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Business groups urge Congress to take ‘immediate’ action to avert rail strike

Thru the Cycle president gives his take on the impact of a possible rail strike and the state of the U.S. economy on ‘Maria Bartiromo’s Wall Street.’

Business groups from across the U.S. called on Congress Monday to take "immediate" actions to step in and avoid a looming nationwide rail strike that could wreak havoc on the economy, as labor negotiations between unions and the nation's freight railroads remain stalled ahead of next week's deadline for an agreement.

A coalition of 449 organizations led by the U.S. Chamber of Commerce warned congressional leadership in an open letter that federal lawmakers should be ready to act before the Dec. 9 strike deadline, saying disruptions to the nation's rail service could begin as early as Dec. 5 and calling the situation a "matter of grave urgency."

rail strike

Freight rail cars loaded with lumber sit on tracks at the Port of Los Angeles on Nov. 22, 2022, in California. (Mario Tama/Getty Images / Getty Images)

Ticker Security Last Change Change %
UNP UNION PACIFIC CORP. 208.52 -4.81 -2.25%
CSX CSX CORP. 31.70 -0.32 -1.00%
NSC NORFOLK SOUTHERN CORP. 248.55 -3.77 -1.49%

If a work stoppage occurs, it would cost the economy an estimated $2 billion per day, decimate an already-fragile supply chain during the holiday shopping season, and cause shortages that would drive prices up further as inflation continues to rage. It would also halt Amtrak and other commuter rail services, disrupting up to 7 million travelers daily, according to the groups.

The coalition said Congress should not wait until the deadline hits to act, because disruptions could start to kick in days before – just as they did a few months ago when the Biden administration stepped in to negotiate a last-minute agreement to avoid a strike prior to the midterm elections.


"In September, the mere possibility of a rail service stoppage created significant disruptions to the timely delivery of critical goods and products," the letter reads. "The freight railroads must safely reduce operations and secure their customers’ goods days in advance of a potential strike, meaning businesses and communities saw interruptions in the delivery of fertilizers, chlorine and other products essential to clean water, our food supply and electricity generation."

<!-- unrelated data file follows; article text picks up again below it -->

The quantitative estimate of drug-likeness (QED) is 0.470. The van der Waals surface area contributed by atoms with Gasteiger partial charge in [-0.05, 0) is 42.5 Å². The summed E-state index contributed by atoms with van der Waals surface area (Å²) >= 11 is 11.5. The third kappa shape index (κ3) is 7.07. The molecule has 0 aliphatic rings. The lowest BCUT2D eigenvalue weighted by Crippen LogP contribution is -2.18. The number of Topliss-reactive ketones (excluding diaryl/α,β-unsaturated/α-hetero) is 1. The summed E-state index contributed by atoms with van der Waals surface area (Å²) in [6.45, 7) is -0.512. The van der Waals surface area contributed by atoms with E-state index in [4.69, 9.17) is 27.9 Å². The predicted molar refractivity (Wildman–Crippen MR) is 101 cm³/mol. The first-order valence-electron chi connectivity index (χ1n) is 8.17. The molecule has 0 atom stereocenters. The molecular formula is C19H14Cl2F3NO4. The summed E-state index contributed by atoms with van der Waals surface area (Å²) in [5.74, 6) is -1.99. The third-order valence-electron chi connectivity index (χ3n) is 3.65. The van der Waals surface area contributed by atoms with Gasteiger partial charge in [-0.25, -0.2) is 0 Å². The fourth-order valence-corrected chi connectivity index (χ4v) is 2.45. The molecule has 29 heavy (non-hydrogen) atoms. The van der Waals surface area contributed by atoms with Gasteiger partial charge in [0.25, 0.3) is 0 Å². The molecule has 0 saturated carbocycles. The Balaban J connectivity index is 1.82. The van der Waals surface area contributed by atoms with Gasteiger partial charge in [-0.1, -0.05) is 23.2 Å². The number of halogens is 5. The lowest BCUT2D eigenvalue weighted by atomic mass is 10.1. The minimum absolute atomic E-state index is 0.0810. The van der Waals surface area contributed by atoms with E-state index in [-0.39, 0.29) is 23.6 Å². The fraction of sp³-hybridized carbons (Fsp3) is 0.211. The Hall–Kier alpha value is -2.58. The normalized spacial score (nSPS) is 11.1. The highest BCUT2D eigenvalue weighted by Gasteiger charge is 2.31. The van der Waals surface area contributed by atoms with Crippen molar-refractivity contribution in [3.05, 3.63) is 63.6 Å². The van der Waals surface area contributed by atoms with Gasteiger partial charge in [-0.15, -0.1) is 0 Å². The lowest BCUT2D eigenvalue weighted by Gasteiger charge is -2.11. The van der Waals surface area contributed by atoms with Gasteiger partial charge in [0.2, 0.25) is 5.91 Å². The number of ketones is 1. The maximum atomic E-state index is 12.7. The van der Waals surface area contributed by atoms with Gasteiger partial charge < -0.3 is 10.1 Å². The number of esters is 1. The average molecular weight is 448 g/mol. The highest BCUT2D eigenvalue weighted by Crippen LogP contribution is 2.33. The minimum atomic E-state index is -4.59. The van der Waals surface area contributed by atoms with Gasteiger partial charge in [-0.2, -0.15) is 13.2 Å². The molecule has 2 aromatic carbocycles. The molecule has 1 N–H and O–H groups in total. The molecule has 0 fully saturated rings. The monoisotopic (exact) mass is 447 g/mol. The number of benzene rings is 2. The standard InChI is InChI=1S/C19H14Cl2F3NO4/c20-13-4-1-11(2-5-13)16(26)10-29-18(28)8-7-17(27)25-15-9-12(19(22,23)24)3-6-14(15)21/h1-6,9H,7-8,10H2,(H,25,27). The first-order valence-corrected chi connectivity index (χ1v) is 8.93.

rail strike

A rail employee works a Union Pacific Intermodal Terminal rail yard on Nov. 21, 2022, in Los Angeles, California. (Mario Tama/Getty Images / Getty Images)

The tentative agreement brokered by the Biden administration in September would provide rail workers a 24% wage increase during the five-year period from 2020 through 2024, with thousands of dollars in sign-on bonuses. But union rail workers opposed to the deal are unhappy that it does not do more to address quality-of-life issues, particularly a lack of sick time and working on skeleton crews.

All 12 unions involved in negotiations must ratify their new agreements to avert a potential work stoppage.


Although union representatives signed off on the deal, the rank-and-file members of four unions voted against it and want to hold out to see those quality-of-life issues included. Multiple members told FOX Business they do not want to see Congress get involved because they do not believe it would benefit them.

joe biden marty walsh

President Joe Biden and Labor Secretary Marty Walsh attend a Labor Day event of the United Steelworkers of America Local Union 2227 in West Mifflin, Pennsylvania, on Sept. 5, 2022. (Mandel Ngan/AFP via Getty Images / Getty Images)

It is unclear how involved the Biden administration has been in the negotiations this time around. President Biden told reporters last week that he has not personally spoken with either side in the ongoing talks, contradicting White House claims that he was "directly involved," but that his "team has been in touch with all the parties."


Congressional leadership has said they are watching the situation, but have not signaled immediate action. House Majority Leader Steny Hoyer, D-Md., told lawmakers in a note over the weekend about the upcoming schedule, "We are also aware of the ongoing freight rail negotiations and [will] continue to monitor their progress in the days ahead."

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